Based on Annex C and the general principles stated above, a set of questions (see Appendix 1 to this annex) shall be used as criteria for justifying and assessing a proposed MSS project and shall be answered by the proposer. This list of questions is not exhaustive and any additional information that is relevant to the case should be provided. The JS should demonstrate that all questions have been considered. If it is decided that they are not relevant or appropriate to a particular situation, then the reasons for this decision should be clearly stated. The unique aspect of a particular MSS may require consideration of additional questions in order to assess objectively its market relevance.

L.8 Guidance on the development process and structure of an MSS

L.8.1 General

The development of an MSS will have effects in relation to

the far-reaching impact of these standards on business practice,

the importance of worldwide support for the standards,

the practical possibility for involvement by many, if not all, National Bodies, and

the market need for compatible and aligned MSS.

This clause provides guidance in addition to the procedures laid down in other clauses of the ISO/IEC Directives, in order to take these effects into account.

All MSS (whether they are Type A or Type B MSS, generic or sector-specific) shall, in principle, use consistent structure, common text and terminology so that they are easy to use and compatible with each other. The guidance and structure given in Appendix 2 to this annex shall, in principle, also be followed.

A Type B MSS which provides guidance on another MSS of the same MSS family should follow the same structure (i.e. clause numbering). Where MSS providing guidance (Type B MSS) are involved, it is important that their functions be clearly defined together with their relationship with the MSS providing requirements (Type A MSS), for example:

guidance on the use of the requirements standard;

guidance on the establishment/implementation of the management system;

guidance on improvement/enhancement of the management system.

Where the proposed MSS is sector-specific:

it should be compatible and aligned with the generic MSS;

rules and principles specified in Annex M shall be followed;

the relevant committee responsible for the generic MSS may have additional requirements to be met or procedures to be followed (see Annex M);

other committees may need to be consulted, as well as ISO CASCO and IEC CAB on conformity assessment issues.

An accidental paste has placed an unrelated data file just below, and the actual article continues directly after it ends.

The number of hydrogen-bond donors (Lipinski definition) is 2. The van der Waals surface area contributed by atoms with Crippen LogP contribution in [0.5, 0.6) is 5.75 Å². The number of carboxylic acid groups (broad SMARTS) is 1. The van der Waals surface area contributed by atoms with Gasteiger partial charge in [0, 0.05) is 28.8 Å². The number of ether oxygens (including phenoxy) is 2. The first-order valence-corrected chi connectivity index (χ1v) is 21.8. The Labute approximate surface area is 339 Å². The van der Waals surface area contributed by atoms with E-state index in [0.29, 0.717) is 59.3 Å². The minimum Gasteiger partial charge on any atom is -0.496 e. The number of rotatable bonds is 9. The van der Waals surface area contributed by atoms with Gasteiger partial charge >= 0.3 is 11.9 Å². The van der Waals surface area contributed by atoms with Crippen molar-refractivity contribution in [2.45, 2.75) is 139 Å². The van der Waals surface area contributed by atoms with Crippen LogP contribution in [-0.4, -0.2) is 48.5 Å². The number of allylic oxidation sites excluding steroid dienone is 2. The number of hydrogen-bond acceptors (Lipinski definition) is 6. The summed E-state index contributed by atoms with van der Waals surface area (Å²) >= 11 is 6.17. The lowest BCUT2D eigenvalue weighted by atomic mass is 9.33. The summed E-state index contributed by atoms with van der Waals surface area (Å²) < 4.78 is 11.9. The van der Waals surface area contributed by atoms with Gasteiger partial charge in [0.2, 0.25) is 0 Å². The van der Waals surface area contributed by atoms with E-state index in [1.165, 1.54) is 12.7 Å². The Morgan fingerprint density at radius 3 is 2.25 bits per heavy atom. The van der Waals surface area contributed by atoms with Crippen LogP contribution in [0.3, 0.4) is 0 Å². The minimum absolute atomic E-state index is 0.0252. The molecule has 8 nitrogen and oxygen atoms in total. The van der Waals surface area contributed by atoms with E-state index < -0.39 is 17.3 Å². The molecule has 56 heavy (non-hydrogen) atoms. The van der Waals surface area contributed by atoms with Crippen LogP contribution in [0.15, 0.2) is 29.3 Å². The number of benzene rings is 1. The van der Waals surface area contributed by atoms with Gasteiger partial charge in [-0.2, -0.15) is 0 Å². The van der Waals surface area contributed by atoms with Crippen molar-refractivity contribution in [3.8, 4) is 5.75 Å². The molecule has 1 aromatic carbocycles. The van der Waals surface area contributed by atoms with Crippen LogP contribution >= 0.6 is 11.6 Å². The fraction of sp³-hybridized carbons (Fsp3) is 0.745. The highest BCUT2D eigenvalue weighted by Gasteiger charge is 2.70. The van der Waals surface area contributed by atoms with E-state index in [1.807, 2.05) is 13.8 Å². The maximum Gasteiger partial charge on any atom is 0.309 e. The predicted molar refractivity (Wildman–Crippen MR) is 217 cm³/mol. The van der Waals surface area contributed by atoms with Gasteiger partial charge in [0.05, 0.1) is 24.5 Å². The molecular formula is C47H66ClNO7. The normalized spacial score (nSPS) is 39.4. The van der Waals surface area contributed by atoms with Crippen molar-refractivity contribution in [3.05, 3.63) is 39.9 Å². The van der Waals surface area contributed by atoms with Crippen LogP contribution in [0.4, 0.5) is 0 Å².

In the case of sector specific documents, their function and relationship with the generic MSS should be clearly defined (e.g. additional sector-specific requirements; elucidation; or both as appropriate).

Sector-specific documents should always show clearly (e.g. by using different typographical styles) the kind of sector-specific information being provided.

NOTE 1 Where the identical text or any of the requirements cannot be applied in a specific MSS, due to special circumstances, this should be reported to the TMB through the TMB Secretary at tmb@iso.org (see L.9.3) or the IEC/SMB Secretary.

L.8.2 MSS development process

L.8.2.1 General

In addition to the JS, the development of an MSS should follow the same requirements as other ISO and IEC deliverables (see Clause 2).

L.8.2.2 Design specification

To ensure that the intention of the standard, as demonstrated by the justification study, will be maintained, a design specification may be developed before a working draft is prepared.

The responsible committee will decide whether the design specification is needed and in case it is felt necessary, it will decide upon its format and content that is appropriate for the MSS and should set up the necessary organization to carry out the task.

The design specification should typically address the following.

User needs

The identification of the users of the standard and their associated needs, together with the costs and benefits for these users.

Scope

The scope and purpose of the standard, the title and the field of application.

Compatibility

How compatibility within this and with other MSS families will be achieved, including identification of the common elements with similar standards, and how these will be included in the recommended structure (see Appendix 2 to this annex).

Consistency

Consistency with other documents (to be) developed within the MSS family.

NOTE Most, if not all of the information on user needs and scope will be available from the justification study.

The design specification should ensure that

a) the outputs of the justification study are translated correctly into requirements for the MSS,

b) the issues of compatibility and alignment with other MSS are identified and addressed,

c) a basis for verification of the final MSS exists at appropriate stages during the development process,

d) the approval of the design specification provides a basis for ownership throughout the project by the members of the TC/SC(s), and/or SyC in IEC,

e) account is taken of comments received through the NP ballot phase, and

f) any constraints are taken into account.

The Committee developing the MSS should monitor the development of the MSS against the design specification in order to ensure that no deviations happen in the course of the project.

L.8.2.3 Producing the deliverables

L.8.2.3.1 Monitoring output

In the drafting process, the output should be monitored for compatibility and ease of use with other MSS, by covering issues such as

the high level structure (HLS), identical subclause titles, identical text and common terms and core definitions,